Do your thing....
Released in 1972
Running time 39.04
From the end of the sixties into the early seventies, slowly but surely, reggae artists started releasing proper albums, as opposed to merely a procession of singles. The now legendary Upsetter Lee "Scratch" Perry had released a few before this one, but they were now coming thick and fast. The unmistakable dub sound that Perry made his own in his iconic Black Ark Studios in Kingston, Jamaica had not quite started to fully take shape as yet and the sound is still very much in that Dave & Ansil Collins-style organ-driven skanking vein, all trilling organ bleeps over a fast, steady beat. In fact Dave Barker ("Dave") features on the first track. Each track has that typical Upsetter sound that gets the feet moving. Most of the tracks are instrumentals with only incidental vocals. Most of the music still bore the influence of ska and the deep, reverberating dub of the mid-seventies and beyond is still a few years away.
The sound quality is surprisingly good, although it seems to be in mono, it is a good, solid, warm and bass mono with no distortion.
TRACK LISTING (all by The Upsetters unless stated)
1. Do Your Thing - Dave Barker
2. Dream Land
3. Long Sentence
4. Not Guilty
5. Cool And Easy
6. Well Dread Version 3 - Addis Ababa Children
7. My Girl
8. Saw Dust
9. Place Called Africa Version 3 - Winston Prince
10. Isn't It Wrong - The Hurricanes
11. Go Slow
12. Bad Luck
13. Move Me
Dave Barker's Do Your Thing sets the tone for the album - a fine slice of skinhead-style organ-powered stomping, enhanced by lots of "huhs", "haaahs" and "work its". Try keeping still while this is on - classic early seventies reggae skanking. Dream Land slows down the pace to a slow groove, driven along by a fairground-style organ. this stuff is like Booker T & The Mgs with a reggae backing. The material is like a whole set of backing tracks for the hits that populated the Reggae Chartbusters and Tighten Up compilations of the time. Long Sentence skanks along at a faster pace again dominated by the organ, although Not Guilty starts to sound a bit more like the sort of reggae you would expect from 1973-74 with a mid-pace, solid skank whose organ is less "parping" if you know what I mean.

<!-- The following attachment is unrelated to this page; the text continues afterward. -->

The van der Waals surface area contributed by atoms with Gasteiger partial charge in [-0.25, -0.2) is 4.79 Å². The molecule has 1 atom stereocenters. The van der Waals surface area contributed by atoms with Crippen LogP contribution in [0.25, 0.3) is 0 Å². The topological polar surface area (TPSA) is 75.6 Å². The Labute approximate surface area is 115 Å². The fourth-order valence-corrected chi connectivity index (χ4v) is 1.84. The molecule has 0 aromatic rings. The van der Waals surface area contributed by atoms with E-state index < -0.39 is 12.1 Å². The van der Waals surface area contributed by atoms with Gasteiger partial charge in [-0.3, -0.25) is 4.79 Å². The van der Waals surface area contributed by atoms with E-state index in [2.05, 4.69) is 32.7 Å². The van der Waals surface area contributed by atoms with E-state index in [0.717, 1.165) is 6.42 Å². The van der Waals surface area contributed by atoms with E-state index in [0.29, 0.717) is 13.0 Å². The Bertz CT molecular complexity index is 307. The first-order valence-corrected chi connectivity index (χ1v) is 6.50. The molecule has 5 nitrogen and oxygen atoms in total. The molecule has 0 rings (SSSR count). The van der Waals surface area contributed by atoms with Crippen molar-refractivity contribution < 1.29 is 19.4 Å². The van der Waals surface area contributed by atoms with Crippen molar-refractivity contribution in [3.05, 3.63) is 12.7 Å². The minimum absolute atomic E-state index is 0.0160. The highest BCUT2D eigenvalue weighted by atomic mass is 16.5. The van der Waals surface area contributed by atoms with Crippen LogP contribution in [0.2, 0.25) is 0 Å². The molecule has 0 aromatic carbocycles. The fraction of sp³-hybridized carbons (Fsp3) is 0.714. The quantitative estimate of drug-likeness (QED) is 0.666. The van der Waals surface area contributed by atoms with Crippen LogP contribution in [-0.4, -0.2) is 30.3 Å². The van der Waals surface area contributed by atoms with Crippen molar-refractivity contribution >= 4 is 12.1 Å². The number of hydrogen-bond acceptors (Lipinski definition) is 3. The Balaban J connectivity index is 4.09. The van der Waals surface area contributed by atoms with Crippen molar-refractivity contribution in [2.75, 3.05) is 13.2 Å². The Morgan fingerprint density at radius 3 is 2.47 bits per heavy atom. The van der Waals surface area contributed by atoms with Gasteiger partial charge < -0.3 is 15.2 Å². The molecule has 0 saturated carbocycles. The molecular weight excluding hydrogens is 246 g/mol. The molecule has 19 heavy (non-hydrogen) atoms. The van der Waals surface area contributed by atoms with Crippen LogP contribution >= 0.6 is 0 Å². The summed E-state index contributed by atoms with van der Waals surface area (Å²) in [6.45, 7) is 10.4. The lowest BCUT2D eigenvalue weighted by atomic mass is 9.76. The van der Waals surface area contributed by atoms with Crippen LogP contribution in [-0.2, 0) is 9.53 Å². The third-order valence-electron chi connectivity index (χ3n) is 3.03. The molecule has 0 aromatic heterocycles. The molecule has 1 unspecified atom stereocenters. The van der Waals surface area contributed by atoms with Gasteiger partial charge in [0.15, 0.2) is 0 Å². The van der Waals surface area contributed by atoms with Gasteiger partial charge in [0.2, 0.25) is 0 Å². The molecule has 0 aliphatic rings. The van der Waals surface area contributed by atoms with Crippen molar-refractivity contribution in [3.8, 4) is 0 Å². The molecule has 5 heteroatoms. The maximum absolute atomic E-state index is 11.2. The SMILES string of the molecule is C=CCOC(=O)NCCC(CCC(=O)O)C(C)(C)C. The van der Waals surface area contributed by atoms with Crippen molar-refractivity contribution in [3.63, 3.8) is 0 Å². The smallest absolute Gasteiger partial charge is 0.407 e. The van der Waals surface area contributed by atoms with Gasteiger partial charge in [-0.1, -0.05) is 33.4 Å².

Cool And Easy the introduction of the brass sounds that would feature in so many reggae backing tracks of the period. A very early piece of roots is notably found on Addis Ababa Children's Well Dread Version with an introductory vocal in praise of "Jah Rastafari", something pretty unusual in 1972. The drum sound is pure Rastafarian drumming too. The skank is very similar to the backing of Eric Donaldson's Cherry Oh Baby, though. The Upsetters instrumental take on The Temptations' My Girl speeds the tune up a lot. Saw Dust is a cut typical of the reggae of the time, this time with less of the organ, more of the drum, bass and electric piano. The album's second roots track is Winston Prince's Place Called Africa and on this track we really do get an example of the roots sub-genre in its infancy, complete with "toasting" vocals and the use of the "I and I" pronoun, again this was pretty unusual for the time.
The Hurricanes' Isn't It Wrong is the album's only "proper" song, with full verses and choruses. Go Slow is an example of how it is the bass and guitar, together with piano, which is becoming more important, to an extent, than the fairground organ by the end of this album. The organ is back, however, on the brassy Bad Luck. Move Me is a nice, lively skank, as is the jaunty Surplus.
This is an interesting album in the development of the remarkable talent that is Lee "Scratch" Perry, and of reggae itself, but it is not really an essential one.